Sunday, June 22, 2008
It is very dangerous to turn on the television in America on a Sunday morning. I just did and I was informed by Dr James Chappell that Westminster Abbey was built in 170AD. He also told the story of Thomas Parr - 'Old Parr' - who is buried in the Abbey. He was believed to have lived to the age of 152. The post-mortem was conducted by the great physician William Harvey who remarked on the child-like cleanliness of Parr's colon. In fact, the Old Parr claim has been discredited and the Abbey was started in 1045, though there was a shrine on the site in 616. But Dr Chappell had product to shift - a colon scourer called Dual Action Cleanse - and he wasn't going to let a few facts get in the way of his golf buggy and speed boat in Boca Raton. 'Death starts in the colon' was Chappell's primary claim. It's an old superstition. Confronted with the contrast between their exalted self-image and the horrors of excretion, people are naturally drawn to the conviction that cleanliness - getting the shit out of the way - is, indeed, godliness. There is an obvious religious structure to the idea. Excretion is an emblem of our fallen condition, of our guilt. Cleansing our colons may be sold as a medical good - though it definitely isn't - but its true appeal is salvific.
Which drive round the block brings me to Robert Iddiols comment on my post Raj and the Scientologists. Robert says I'm comfortable exposing Scientology but I am much more sympathetic to conventional religious practices 'even though both assert a similar torrent of bullshit.' (See - shit and religion again.) This is a good point, made better by my dismay at the beliefs of the inhabitants of the Yearning for Zion ranch. I seem to be distinguishing between good and bad religion. Robert finds this absurd because the literal claims of all religions are more or less equally preposterous. I think I can save myself from absurdity with two related claims: first, religion isn't about belief and, secondly, religion is dynamic. Fundamentalism of any type is superstition, the opposite of religion. Dr Chappel, the Scientologists and the FLDS in Texas are offering false certainties - false because they are certainties - that exploit our unease. In each case belonging requires absolute submission to a system which cannot be allowed to change over time - unless, as in the case of the FLDS under Warren Jeffs, it is to become even more rigid. It is also important that they are all relatively recent. Conventional faiths are all much older and the passage of time has made them diversify, change and adapt. This process is no threat to religion, the idea of a revelation unfolding in time is entirely credible. Science is exactly that. The consolations of religion are nothing to do with certainties, they are to do with our wonder and gratitude that such stories can be told at all and that, mysteriously, they express something about our predicament that can be expressed in no other way. Belief in this context is largely meaningless and fundamentalism an outrage. Fundamentalists are particularly ridiculous because, at every turn, the world refutes their position and they are obliged to twist these refutations into evidence that only they are right, that Dual Action Cleanse is, indeed, the only answer. In contrast, the dynamically, metaphorically religious cannot be refuted because they expect the world to disgust and amaze.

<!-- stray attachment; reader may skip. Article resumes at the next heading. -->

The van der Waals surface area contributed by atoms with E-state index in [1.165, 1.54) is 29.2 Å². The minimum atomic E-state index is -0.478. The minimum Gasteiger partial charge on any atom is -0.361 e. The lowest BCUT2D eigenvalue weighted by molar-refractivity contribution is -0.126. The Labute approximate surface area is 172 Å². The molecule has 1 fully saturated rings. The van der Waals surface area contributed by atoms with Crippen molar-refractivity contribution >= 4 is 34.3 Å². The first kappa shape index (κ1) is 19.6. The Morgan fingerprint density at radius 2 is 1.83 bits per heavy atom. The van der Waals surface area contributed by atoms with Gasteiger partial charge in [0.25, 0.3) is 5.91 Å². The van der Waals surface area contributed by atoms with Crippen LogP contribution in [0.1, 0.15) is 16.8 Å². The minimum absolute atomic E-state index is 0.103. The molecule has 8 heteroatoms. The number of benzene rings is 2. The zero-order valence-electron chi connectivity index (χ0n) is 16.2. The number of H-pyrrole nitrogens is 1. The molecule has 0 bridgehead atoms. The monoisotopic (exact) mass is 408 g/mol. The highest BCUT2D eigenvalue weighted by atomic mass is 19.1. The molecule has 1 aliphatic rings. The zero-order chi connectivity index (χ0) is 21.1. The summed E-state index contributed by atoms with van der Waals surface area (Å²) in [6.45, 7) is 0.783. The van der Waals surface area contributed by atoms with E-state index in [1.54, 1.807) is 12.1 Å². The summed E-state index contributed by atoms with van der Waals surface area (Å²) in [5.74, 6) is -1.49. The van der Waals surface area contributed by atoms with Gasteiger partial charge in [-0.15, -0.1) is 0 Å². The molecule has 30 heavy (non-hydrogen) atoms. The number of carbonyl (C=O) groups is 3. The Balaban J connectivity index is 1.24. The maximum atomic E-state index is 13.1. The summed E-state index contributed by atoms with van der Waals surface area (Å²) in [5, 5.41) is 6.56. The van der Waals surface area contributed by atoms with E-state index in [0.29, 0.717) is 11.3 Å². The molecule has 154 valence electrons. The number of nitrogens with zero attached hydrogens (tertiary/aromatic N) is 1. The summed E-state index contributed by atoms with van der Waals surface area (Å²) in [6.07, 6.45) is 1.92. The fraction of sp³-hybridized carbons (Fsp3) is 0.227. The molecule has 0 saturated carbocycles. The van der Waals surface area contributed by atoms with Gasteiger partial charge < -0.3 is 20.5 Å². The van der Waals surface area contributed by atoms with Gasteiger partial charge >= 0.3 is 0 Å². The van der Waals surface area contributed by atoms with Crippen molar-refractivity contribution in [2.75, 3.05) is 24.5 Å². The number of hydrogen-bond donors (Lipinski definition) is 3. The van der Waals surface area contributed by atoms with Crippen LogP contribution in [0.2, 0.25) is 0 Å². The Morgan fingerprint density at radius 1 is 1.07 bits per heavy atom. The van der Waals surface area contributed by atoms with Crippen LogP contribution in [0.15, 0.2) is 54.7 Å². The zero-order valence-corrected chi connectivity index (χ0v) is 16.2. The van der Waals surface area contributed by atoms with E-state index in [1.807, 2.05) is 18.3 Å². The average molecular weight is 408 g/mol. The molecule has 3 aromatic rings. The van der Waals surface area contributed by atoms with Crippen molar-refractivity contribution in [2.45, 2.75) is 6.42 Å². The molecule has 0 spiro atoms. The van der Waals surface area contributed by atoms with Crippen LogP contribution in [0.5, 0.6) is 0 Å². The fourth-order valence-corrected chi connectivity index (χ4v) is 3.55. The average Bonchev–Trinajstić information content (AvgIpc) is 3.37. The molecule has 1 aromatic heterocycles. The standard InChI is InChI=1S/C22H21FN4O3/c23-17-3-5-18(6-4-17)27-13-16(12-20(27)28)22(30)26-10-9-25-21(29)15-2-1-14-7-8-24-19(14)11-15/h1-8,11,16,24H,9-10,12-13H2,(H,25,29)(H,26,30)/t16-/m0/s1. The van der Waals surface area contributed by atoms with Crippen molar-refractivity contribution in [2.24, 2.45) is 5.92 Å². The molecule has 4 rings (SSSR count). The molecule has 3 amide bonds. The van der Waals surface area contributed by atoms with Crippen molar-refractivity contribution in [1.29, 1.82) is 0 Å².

So, Dr Chappell, scouring colons will not take you to Boca Raton and your customers to the promised land because shit happens and that, a supremely religious statement, is my message to my congregation on this Boston Sunday.
Posted by Bryan Appleyard at 9:53 am